Okay, so they served a purpose, sort of, temporarily. The concept of servant leadership, stewardship, is a wonderful one. And it cannot, with integrity, be implemented by people calling themselves “masters”. Servant leadership requires humility and stillness, not the busy-ness we see in the typical ScrumMaster, with his plethora of software tools, spreadsheets, charts, metrics, sticky notes, and schedules, attempting to “master the Scrum process”. Oh, dear!
But it isn’t just the name, or the nonsense activities expected of people in that role. It is the idea that teams of knowledge workers need a leader at all, or even someone to mitigate their problems for them. It is flawed. They don’t. They need idea-guidance, they need business dialog, and they need inspiration. In almost all the implementations of ScrumMaster I have seen these characteristics are glaringly absent.
The ScrumMaster role is intended to “shield the team”. I claim this is counter-productive to team and organizational health. Workers need to take personal responsibility for their work, for their environment, and for their relationships with others. Without that, we create a paternalistic culture. The old dysfunctions will continue to churn, and will reappear time after time, until it is rightly assessed that “Scrum didn’t work”.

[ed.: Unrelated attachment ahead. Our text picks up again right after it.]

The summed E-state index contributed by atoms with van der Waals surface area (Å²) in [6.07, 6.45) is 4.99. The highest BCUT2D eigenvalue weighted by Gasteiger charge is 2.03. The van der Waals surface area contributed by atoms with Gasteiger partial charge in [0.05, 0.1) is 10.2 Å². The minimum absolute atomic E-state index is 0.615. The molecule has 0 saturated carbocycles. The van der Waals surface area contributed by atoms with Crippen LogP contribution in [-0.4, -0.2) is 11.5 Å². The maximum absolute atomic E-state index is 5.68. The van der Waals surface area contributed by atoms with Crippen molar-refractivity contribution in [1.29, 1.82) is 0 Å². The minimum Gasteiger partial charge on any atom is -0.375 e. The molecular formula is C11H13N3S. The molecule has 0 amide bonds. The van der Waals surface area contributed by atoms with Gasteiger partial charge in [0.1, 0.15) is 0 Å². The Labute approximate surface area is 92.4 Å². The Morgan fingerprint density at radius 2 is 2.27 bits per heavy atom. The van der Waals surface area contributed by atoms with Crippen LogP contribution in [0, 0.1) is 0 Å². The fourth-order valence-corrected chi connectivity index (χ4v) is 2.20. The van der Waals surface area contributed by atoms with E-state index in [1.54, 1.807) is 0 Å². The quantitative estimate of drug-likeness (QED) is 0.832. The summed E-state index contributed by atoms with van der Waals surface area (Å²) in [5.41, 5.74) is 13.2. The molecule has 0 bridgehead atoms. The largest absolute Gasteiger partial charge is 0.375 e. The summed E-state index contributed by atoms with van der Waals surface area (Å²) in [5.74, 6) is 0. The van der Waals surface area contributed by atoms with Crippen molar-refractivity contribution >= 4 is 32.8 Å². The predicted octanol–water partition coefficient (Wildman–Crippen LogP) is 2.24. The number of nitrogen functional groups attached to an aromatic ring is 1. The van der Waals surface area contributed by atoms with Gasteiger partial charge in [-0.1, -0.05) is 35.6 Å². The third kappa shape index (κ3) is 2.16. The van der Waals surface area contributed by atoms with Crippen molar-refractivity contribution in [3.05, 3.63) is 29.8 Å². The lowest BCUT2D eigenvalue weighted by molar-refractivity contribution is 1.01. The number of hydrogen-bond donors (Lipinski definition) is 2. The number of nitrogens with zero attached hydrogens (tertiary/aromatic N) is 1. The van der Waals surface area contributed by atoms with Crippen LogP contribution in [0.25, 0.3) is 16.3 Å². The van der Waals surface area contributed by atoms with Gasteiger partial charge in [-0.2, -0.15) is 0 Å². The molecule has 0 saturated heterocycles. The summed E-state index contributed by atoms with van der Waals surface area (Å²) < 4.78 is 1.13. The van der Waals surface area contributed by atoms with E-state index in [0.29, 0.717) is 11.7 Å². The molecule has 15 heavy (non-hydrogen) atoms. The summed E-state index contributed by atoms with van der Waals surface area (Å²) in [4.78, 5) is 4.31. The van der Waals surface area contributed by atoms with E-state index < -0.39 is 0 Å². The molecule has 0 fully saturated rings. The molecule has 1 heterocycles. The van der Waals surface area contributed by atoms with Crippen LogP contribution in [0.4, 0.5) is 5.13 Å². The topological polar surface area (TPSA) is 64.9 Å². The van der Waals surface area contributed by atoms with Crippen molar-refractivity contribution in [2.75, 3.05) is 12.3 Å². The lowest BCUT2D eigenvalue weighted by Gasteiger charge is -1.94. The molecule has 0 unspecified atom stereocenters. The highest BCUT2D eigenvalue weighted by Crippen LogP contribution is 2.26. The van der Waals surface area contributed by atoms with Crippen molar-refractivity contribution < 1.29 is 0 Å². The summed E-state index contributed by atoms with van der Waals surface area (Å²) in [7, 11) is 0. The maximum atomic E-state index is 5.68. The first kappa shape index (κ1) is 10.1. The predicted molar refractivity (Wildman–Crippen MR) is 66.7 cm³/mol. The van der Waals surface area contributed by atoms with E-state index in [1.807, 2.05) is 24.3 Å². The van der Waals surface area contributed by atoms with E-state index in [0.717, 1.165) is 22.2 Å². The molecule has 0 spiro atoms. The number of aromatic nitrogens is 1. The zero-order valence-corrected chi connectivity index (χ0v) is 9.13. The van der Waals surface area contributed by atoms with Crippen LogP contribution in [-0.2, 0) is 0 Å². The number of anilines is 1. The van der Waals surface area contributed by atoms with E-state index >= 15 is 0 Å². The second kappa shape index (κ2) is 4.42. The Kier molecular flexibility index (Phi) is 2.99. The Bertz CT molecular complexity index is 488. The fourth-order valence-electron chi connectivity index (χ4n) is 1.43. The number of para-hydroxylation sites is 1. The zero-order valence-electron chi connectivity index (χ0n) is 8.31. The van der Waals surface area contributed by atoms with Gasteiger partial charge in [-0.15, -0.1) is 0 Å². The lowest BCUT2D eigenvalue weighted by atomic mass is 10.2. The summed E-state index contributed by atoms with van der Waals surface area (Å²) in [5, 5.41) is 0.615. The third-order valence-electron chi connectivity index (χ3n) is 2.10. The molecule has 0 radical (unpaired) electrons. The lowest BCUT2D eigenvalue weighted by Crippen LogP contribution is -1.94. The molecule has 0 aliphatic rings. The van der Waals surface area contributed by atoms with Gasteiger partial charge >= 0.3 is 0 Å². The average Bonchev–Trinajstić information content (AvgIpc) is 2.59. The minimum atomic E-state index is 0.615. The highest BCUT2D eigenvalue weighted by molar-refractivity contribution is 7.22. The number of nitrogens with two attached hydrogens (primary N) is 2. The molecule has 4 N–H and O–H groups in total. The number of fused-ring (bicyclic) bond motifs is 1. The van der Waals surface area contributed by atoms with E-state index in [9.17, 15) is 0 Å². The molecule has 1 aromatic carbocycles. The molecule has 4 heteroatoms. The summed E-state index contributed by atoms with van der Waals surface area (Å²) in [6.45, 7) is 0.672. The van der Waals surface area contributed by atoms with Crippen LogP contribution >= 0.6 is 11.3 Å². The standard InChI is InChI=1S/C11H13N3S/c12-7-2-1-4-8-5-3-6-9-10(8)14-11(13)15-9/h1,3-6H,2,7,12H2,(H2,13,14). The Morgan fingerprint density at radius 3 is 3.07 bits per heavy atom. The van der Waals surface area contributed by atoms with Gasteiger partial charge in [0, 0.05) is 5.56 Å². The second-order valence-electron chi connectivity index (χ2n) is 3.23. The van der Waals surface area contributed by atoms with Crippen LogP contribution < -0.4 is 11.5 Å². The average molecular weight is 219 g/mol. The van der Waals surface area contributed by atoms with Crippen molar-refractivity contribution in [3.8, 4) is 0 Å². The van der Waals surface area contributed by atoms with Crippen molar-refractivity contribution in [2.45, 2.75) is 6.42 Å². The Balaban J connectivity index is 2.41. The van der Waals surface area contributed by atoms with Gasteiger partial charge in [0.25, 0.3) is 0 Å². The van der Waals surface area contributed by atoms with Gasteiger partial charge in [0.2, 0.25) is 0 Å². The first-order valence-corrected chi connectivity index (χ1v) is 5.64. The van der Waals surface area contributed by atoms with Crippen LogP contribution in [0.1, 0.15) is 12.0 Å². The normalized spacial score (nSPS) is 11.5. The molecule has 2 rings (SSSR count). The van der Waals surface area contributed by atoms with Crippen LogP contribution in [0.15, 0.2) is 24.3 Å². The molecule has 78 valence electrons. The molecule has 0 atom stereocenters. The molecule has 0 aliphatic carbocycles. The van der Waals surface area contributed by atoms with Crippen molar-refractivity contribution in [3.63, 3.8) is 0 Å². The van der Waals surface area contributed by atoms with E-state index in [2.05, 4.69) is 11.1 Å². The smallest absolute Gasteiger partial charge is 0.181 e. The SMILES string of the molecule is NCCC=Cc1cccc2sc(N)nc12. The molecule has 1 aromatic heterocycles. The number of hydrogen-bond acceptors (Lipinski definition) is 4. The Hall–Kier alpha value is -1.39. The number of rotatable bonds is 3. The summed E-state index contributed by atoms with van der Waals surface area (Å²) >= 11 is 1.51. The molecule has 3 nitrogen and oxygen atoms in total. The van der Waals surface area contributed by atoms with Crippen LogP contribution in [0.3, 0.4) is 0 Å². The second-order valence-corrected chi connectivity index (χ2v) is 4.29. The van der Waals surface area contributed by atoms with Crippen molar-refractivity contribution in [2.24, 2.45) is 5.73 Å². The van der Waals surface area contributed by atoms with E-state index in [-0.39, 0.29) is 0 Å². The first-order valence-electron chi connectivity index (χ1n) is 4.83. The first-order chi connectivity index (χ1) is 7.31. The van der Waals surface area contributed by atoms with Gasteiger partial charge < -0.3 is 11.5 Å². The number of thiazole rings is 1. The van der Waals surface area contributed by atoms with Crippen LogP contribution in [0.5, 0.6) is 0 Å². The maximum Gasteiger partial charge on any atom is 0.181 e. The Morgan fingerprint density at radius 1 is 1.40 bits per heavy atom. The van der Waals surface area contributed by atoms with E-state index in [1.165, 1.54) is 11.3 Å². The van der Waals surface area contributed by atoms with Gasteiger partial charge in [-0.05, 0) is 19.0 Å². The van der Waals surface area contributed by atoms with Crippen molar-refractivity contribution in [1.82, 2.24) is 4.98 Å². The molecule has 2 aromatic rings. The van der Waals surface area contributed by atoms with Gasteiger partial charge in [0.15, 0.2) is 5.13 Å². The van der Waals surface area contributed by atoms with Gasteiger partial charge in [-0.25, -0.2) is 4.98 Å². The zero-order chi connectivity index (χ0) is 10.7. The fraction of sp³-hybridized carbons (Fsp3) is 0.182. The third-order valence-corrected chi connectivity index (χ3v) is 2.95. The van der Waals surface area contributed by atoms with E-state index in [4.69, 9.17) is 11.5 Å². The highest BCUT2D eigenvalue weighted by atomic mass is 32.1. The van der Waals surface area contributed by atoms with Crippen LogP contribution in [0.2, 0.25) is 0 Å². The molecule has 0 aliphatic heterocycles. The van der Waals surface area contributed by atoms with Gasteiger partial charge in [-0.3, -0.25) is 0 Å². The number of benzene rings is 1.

ScrumMasters tend to be one of the following:
- Project Managers seeking a better way to manage projects
- Line Managers seeking better ways to manage people
- Tech Leads thrown into a role they don’t understand
- Rare individuals with coaching and counseling skills
The first three types are not useful, not even in the short term. The fourth type, the coach, has merit. This type of ScrumMaster is skilled in release, and can help an organization see its folly, and take steps to change. People fitting this fourth type are, sadly, few and far between—they are the exception that prove the rule. The wise ones drop the term ScrumMaster altogether, preferring the designation of coach or guide.
I believe the concept of ScrumMaster has done more damage to our industry than it has aided in change. It has been a way for individuals and organizations to jump on the Agile band wagon, in a mostly painless way (discounting severe certification costs) and continue to do much as they were doing before, except now using an “Agile tracking tool”, playing mind-numbingly futile planning poker games, and having daily status meetings. Sorry guys, it’s what I see.
If you are a ScrumMaster, evaluate your worth. Dig deeper into why you do what you do. Are you truly serving the goal of profound change? Are you rocking the system, making yourself vulnerable, or are you just putting on a new, cool hat while continuing to comply with the status quo? Yes, it’s a confrontational question. We need more of those.